Private investors are being warned to brace themselves for volatility as markets reacted to the general election result, which has increased uncertainty over Brexit negotiations and thrown party manifesto pledges into question. So what could it all mean for your personal finances?
Investment experts urged private investors not to panic as UK markets opened, with many fund managers anticipating buying opportunities amid the uncertainty.
Stock markets were driven by currency movements in early trading, with a decline in sterling boosting the share prices of the UK’s largest companies.
“The pound is going to be the barometer for the UK market,” said Maike Currie, investment director at asset manager Fidelity International. “A weak pound is good for international earners.”
The FTSE 100 index — dominated by companies with overseas earnings — rose by 1.3 per cent on Friday. The FTSE 250 — which is made up of smaller, more domestically focused companies — fell by 0.6 per cent.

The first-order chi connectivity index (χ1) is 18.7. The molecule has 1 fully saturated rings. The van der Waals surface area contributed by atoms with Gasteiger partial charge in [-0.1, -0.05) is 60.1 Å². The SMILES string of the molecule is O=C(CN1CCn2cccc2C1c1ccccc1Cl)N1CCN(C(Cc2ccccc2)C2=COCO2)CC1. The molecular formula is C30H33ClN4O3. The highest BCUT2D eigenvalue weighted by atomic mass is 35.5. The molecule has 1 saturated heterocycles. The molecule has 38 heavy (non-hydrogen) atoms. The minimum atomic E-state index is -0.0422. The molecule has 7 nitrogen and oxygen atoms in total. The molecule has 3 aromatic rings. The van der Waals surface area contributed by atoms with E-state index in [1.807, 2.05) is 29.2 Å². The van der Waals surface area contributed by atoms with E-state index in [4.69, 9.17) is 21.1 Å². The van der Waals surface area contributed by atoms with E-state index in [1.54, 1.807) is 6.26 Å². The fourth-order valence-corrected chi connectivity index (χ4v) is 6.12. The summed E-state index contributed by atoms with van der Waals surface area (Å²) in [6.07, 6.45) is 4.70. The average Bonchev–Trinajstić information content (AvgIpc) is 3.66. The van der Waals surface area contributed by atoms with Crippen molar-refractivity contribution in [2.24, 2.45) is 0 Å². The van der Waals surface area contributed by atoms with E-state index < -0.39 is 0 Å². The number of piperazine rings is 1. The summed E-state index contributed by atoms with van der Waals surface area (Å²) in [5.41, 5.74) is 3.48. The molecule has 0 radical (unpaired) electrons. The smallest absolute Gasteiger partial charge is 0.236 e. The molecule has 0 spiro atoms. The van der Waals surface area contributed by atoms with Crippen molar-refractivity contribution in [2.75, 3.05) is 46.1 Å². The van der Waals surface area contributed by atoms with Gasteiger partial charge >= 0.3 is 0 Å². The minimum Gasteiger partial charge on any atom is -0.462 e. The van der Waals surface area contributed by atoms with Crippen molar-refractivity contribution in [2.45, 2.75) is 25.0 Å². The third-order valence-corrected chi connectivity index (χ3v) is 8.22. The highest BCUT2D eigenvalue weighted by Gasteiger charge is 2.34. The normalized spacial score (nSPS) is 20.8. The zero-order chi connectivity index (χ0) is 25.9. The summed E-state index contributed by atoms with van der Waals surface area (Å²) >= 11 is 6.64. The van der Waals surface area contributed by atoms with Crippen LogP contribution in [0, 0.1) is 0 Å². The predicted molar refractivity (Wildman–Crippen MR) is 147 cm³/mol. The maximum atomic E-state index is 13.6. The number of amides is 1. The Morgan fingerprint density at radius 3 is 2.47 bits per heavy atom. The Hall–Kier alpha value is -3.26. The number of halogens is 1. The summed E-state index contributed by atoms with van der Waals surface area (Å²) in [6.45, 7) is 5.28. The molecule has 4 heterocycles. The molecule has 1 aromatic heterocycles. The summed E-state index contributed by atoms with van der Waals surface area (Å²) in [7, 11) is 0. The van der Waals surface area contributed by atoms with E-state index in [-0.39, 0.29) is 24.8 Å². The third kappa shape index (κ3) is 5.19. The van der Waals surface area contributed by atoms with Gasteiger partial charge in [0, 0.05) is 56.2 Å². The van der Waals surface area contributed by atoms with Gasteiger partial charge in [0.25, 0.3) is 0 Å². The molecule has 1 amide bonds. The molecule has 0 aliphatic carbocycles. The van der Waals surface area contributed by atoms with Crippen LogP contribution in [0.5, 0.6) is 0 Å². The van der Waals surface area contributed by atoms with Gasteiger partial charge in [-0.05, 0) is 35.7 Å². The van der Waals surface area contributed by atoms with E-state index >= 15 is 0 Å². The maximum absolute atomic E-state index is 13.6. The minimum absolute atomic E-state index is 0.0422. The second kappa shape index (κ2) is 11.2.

Housebuilders and banks were among the largest fallers, and sectors like mining with high international earnings were among the biggest risers.
Fund managers drew comparisons with market reaction in the wake of the Brexit vote last June.
“It was a Brexit-type basket of trades first thing this morning,” said Eric Moore, UK equity income fund manager at Miton. “Domestic stocks are getting whacked.”
Retail brokers said trading volumes were slightly higher than normal, but that retail investors were not reacting as strongly to the election result as they did to Brexit, with experts suggesting that uncertainty was holding people back.
“We still don’t quite know what [the election result] means,” said Mr Moore.
Other fund managers warned that international confidence in the UK might take a further hit. Tom Becket, chief investment officer at Psigma Investment Management, warned investors not to be “too parochial in their investment approach”.